My in-law family lives in New Hampshire and Autumn is especially glorious in New England. The Fall vibes are so evocative in this Greta Gerwig’s version, the March home is so cozy with the warmth of the fireplace and I love the sound of the rustic fall leaves as the March girls and Laurie walk around the neighborhood. I especially love the foliage of the town from the hill in the heart-wrenching proposal scene… romantic and heartbreaking at the same time.
FANTASTIC MR. FOX (2009)
Wes Anderson must love this season as his color scheme is practically an Autumn palette, which is amplified even more in this movie. His stop-motion animated film captures the season’s aesthetic beautifully right from its opening scene. You could say Fantastic Mr. Fox the quintessential Fall movie, basked in a warm golden glow that makes you want to reach for your coziest sweater and hot cocoa when you watch it.
ST ELMO’S FIRE (1985)
It’s been ages since I saw this but it always got me nostalgic for the college years… mostly because school started in September when I was in college and I always associate college campuses with the Fall season. This movie highlights the change the seven friends go through following college graduation, as each of them is just finding out their true colors. Plus I absolutely love this theme by David Foster, which again makes me feel so nostalgic for the 80s 🙂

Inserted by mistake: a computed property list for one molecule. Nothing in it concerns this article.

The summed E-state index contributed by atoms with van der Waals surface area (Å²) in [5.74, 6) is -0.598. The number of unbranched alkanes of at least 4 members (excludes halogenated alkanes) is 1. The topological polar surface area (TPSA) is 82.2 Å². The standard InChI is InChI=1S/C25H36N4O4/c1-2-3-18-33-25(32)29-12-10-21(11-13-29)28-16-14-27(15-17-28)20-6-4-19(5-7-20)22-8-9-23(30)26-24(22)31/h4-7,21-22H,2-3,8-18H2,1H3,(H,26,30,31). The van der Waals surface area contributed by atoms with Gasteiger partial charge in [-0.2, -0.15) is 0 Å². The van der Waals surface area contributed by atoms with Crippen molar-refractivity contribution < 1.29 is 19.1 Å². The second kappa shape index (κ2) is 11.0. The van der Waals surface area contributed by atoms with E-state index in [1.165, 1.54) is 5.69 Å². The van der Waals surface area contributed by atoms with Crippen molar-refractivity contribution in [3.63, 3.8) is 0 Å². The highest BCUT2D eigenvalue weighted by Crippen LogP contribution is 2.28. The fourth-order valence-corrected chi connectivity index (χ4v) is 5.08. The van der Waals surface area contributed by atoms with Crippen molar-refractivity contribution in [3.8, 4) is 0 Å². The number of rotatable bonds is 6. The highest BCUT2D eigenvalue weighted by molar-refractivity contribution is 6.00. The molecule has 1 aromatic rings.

FRENCH EXIT (2020)
Who doesn’t love Paris in the Fall? Well, Paris is always a good idea no matter the season, but Fall is especially gorgeous as it’s the most fashionable season of the year. Michelle Pfeiffer’s wardrobe, with her oversized scarf, cozy sweaters, and fur-collared coat, are all Pinterest-worthy. I love the Parisian scenery as the characters sit in a cafe, walk around the park, or along the Seine, it definitely puts you in the Fall mood.
KNIVES OUT (2019)
Nothing says sweater season like Chris Evans donning the ivory Fisherman’s knit that quickly becomes a fashion phenom. I mean, this ensemble looks straight out of a GQ Fall Fashion photoshoot!
Everyone’s got a nifty Autumn wardrobe as well, and the location in Ames Mansion and around the Boston area highlights the best of New England foliage. The cooler weather is also a perfect time to enjoy a clever whodunnit mystery.
Hope you’ve enjoyed our list! Which Fall movies are your favorites?